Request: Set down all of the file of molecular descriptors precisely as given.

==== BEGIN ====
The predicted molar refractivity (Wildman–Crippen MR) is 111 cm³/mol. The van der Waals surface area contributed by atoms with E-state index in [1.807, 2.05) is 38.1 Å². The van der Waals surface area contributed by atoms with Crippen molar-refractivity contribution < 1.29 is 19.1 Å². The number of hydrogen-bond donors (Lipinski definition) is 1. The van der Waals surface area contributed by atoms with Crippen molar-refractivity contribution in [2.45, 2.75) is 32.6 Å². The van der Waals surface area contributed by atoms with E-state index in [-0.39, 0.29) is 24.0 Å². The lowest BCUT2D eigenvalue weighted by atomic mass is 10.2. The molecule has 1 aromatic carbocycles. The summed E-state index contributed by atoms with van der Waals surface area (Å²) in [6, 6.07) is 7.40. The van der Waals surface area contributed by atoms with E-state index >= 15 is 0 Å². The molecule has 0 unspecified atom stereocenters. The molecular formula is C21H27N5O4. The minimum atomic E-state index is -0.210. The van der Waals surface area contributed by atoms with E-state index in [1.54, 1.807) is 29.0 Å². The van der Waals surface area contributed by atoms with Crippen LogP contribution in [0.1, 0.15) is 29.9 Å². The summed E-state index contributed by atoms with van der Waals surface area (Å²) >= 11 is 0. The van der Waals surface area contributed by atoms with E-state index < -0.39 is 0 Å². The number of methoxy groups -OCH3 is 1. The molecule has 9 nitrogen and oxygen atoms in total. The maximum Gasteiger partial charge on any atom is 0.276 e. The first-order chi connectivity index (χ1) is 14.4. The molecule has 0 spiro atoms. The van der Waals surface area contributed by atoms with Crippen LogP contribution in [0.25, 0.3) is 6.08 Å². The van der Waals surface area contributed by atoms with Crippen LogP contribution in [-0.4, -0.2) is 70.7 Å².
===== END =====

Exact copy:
The predicted molar refractivity (Wildman–Crippen MR) is 111 cm³/mol. The van der Waals surface area contributed by atoms with E-state index in [1.807, 2.05) is 38.1 Å². The van der Waals surface area contributed by atoms with Crippen molar-refractivity contribution < 1.29 is 19.1 Å². The number of hydrogen-bond donors (Lipinski definition) is 1. The van der Waals surface area contributed by atoms with Crippen molar-refractivity contribution in [2.45, 2.75) is 32.6 Å². The van der Waals surface area contributed by atoms with E-state index in [-0.39, 0.29) is 24.0 Å². The lowest BCUT2D eigenvalue weighted by atomic mass is 10.2. The molecule has 1 aromatic carbocycles. The summed E-state index contributed by atoms with van der Waals surface area (Å²) in [6, 6.07) is 7.40. The van der Waals surface area contributed by atoms with E-state index >= 15 is 0 Å². The molecule has 0 unspecified atom stereocenters. The molecular formula is C21H27N5O4. The minimum atomic E-state index is -0.210. The van der Waals surface area contributed by atoms with E-state index in [1.54, 1.807) is 29.0 Å². The van der Waals surface area contributed by atoms with Crippen LogP contribution in [0.1, 0.15) is 29.9 Å². The summed E-state index contributed by atoms with van der Waals surface area (Å²) >= 11 is 0. The van der Waals surface area contributed by atoms with E-state index < -0.39 is 0 Å². The number of methoxy groups -OCH3 is 1. The molecule has 9 nitrogen and oxygen atoms in total. The maximum Gasteiger partial charge on any atom is 0.276 e. The first-order chi connectivity index (χ1) is 14.4. The molecule has 0 spiro atoms. The van der Waals surface area contributed by atoms with Crippen LogP contribution in [0.25, 0.3) is 6.08 Å². The van der Waals surface area contributed by atoms with Crippen LogP contribution in [-0.4, -0.2) is 70.7 Å².